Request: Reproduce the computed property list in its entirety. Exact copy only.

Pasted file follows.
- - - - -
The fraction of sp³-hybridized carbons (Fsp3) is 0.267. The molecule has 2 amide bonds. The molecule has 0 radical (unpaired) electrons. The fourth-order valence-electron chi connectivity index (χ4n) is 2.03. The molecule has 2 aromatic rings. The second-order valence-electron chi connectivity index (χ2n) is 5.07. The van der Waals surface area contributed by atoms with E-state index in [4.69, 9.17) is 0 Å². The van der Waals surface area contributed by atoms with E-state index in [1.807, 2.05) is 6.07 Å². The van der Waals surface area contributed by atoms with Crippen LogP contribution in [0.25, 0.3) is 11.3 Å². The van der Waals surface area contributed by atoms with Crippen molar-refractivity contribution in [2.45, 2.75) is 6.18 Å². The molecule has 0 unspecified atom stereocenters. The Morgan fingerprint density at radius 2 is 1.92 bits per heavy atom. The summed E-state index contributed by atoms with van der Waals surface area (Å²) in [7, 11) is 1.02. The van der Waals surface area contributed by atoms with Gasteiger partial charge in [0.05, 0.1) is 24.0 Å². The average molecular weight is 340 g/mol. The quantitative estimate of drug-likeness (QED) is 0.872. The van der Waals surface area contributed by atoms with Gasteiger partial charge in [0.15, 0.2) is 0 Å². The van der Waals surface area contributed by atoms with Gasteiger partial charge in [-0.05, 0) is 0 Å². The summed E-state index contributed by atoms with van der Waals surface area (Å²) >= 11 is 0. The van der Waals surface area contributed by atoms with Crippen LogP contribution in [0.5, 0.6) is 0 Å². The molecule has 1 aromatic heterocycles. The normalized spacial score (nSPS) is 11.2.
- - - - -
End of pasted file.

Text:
The fraction of sp³-hybridized carbons (Fsp3) is 0.267. The molecule has 2 amide bonds. The molecule has 0 radical (unpaired) electrons. The fourth-order valence-electron chi connectivity index (χ4n) is 2.03. The molecule has 2 aromatic rings. The second-order valence-electron chi connectivity index (χ2n) is 5.07. The van der Waals surface area contributed by atoms with E-state index in [4.69, 9.17) is 0 Å². The van der Waals surface area contributed by atoms with E-state index in [1.807, 2.05) is 6.07 Å². The van der Waals surface area contributed by atoms with Crippen LogP contribution in [0.25, 0.3) is 11.3 Å². The van der Waals surface area contributed by atoms with Crippen molar-refractivity contribution in [2.45, 2.75) is 6.18 Å². The molecule has 0 unspecified atom stereocenters. The Morgan fingerprint density at radius 2 is 1.92 bits per heavy atom. The summed E-state index contributed by atoms with van der Waals surface area (Å²) in [7, 11) is 1.02. The van der Waals surface area contributed by atoms with Gasteiger partial charge in [0.05, 0.1) is 24.0 Å². The average molecular weight is 340 g/mol. The quantitative estimate of drug-likeness (QED) is 0.872. The van der Waals surface area contributed by atoms with Gasteiger partial charge in [0.15, 0.2) is 0 Å². The van der Waals surface area contributed by atoms with Gasteiger partial charge in [-0.05, 0) is 0 Å². The summed E-state index contributed by atoms with van der Waals surface area (Å²) >= 11 is 0. The van der Waals surface area contributed by atoms with Crippen LogP contribution in [0.5, 0.6) is 0 Å². The molecule has 1 aromatic heterocycles. The normalized spacial score (nSPS) is 11.2.